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Perceived threat of COVID-19, attitudes towards vaccination, and vaccine hesitancy: A prospective longitudinal study in the UK
British Journal of Health Psychology, Volume: 27, Issue: 4, Pages: 1354 - 1381
Swansea University Author: Ashley Akbari
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ObjectivesUsing the Health Belief Model as a conceptual framework, we investigated the association between attitudes towards COVID-19, COVID-19 vaccinations, and vaccine hesitancy and change in these variables over a 9-month period in a UK cohort.MethodsThe COPE study cohort (n = 11,113) was recruit...
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ObjectivesUsing the Health Belief Model as a conceptual framework, we investigated the association between attitudes towards COVID-19, COVID-19 vaccinations, and vaccine hesitancy and change in these variables over a 9-month period in a UK cohort.MethodsThe COPE study cohort (n = 11,113) was recruited via an online survey at enrolment in March/April 2020. The study was advertised via the HealthWise Wales research registry and social media. Follow-up data were available for 6942 people at 3 months (June/July 2020) and 5037 at 12 months (March/April 2021) post-enrolment. Measures included demographics, perceived threat of COVID-19, perceived control, intention to accept or decline a COVID-19 vaccination, and attitudes towards vaccination. Logistic regression models were fitted cross-sectionally at 3 and 12 months to assess the association between motivational factors and vaccine hesitancy. Longitudinal changes in motivational variables for vaccine-hesitant and non-hesitant groups were examined using mixed-effect analysis of variance models.ResultsFear of COVID-19, perceived susceptibility to COVID-19, and perceived personal control over COVID-19 infection transmission decreased between the 3- and 12-month surveys.Vaccine hesitancy at 12 months was independently associated with low fear of the disease and more negative attitudes towards COVID-19 vaccination. Specific barriers to COVID-19 vaccine uptake included concerns about safety and efficacy in light of its rapid development, mistrust of government and pharmaceutical companies, dislike of coercive policies, and perceived lack of relaxation in COVID-19-related restrictions as the vaccination programme progressed.ConclusionsDecreasing fear of COVID-19, perceived susceptibility to the disease, and perceptions of personal control over reducing infection-transmission may impact future COVID-19 vaccination uptake.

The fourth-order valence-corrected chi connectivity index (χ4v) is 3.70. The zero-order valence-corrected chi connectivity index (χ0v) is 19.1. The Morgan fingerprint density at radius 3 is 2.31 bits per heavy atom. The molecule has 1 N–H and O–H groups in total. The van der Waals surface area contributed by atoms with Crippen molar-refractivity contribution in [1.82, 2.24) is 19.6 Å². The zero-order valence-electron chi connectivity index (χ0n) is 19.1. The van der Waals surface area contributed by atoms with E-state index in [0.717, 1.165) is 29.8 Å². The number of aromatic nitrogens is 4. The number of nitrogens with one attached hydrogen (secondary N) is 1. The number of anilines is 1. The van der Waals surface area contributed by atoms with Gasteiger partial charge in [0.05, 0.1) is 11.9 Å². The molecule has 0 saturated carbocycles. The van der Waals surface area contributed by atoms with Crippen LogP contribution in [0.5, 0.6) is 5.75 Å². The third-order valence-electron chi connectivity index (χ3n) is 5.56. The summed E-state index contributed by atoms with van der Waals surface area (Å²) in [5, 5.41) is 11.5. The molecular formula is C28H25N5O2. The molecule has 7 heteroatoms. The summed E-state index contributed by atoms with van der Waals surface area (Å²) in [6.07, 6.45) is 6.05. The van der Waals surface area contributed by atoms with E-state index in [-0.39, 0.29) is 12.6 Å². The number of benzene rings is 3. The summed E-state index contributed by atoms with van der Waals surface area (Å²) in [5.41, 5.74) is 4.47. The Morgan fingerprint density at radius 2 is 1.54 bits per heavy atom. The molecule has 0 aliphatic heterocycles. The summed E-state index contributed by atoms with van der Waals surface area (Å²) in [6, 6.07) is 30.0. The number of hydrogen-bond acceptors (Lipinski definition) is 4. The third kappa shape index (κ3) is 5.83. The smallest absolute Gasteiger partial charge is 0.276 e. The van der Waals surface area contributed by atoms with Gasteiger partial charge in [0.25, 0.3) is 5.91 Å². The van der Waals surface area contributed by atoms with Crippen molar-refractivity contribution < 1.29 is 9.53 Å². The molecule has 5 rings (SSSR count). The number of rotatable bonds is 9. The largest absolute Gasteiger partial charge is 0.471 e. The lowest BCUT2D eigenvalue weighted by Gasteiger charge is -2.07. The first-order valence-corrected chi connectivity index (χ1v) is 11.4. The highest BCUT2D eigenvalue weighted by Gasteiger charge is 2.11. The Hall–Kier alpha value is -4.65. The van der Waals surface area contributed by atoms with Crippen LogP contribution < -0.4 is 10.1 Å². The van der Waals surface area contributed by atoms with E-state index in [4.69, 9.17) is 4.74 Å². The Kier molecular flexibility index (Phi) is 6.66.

behaviour change, COVID-19, risk perception, SARS CoV2, vaccine hesitancy
Faculty of Medicine, Health and Life Sciences
Llywodraeth Cymru. Grant Number: Ser Cymru III WG 90; Health and Care Research Wales; Cardiff University; Cardiff Metropolitan University